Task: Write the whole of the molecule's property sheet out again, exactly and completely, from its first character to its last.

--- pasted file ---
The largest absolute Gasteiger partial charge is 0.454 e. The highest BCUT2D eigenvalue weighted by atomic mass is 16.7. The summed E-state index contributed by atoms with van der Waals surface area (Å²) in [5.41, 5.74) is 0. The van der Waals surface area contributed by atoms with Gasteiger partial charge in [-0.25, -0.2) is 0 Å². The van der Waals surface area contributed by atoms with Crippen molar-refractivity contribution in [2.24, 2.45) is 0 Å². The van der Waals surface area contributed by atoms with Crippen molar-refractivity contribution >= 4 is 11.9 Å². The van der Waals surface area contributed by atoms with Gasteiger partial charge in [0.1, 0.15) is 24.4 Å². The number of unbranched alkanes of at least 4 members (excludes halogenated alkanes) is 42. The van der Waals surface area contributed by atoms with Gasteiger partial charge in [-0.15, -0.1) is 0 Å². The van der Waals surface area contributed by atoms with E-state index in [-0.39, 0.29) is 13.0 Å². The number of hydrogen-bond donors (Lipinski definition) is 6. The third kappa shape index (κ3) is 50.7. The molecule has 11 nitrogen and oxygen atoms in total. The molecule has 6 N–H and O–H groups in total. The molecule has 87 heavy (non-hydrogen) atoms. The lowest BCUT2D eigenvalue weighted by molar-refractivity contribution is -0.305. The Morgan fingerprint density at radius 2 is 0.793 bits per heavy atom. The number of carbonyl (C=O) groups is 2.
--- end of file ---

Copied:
The largest absolute Gasteiger partial charge is 0.454 e. The highest BCUT2D eigenvalue weighted by atomic mass is 16.7. The summed E-state index contributed by atoms with van der Waals surface area (Å²) in [5.41, 5.74) is 0. The van der Waals surface area contributed by atoms with Gasteiger partial charge in [-0.25, -0.2) is 0 Å². The van der Waals surface area contributed by atoms with Crippen molar-refractivity contribution in [2.24, 2.45) is 0 Å². The van der Waals surface area contributed by atoms with Crippen molar-refractivity contribution >= 4 is 11.9 Å². The van der Waals surface area contributed by atoms with Gasteiger partial charge in [0.1, 0.15) is 24.4 Å². The number of unbranched alkanes of at least 4 members (excludes halogenated alkanes) is 42. The van der Waals surface area contributed by atoms with Gasteiger partial charge in [-0.15, -0.1) is 0 Å². The van der Waals surface area contributed by atoms with E-state index in [-0.39, 0.29) is 13.0 Å². The number of hydrogen-bond donors (Lipinski definition) is 6. The third kappa shape index (κ3) is 50.7. The molecule has 11 nitrogen and oxygen atoms in total. The molecule has 6 N–H and O–H groups in total. The molecule has 87 heavy (non-hydrogen) atoms. The lowest BCUT2D eigenvalue weighted by molar-refractivity contribution is -0.305. The Morgan fingerprint density at radius 2 is 0.793 bits per heavy atom. The number of carbonyl (C=O) groups is 2.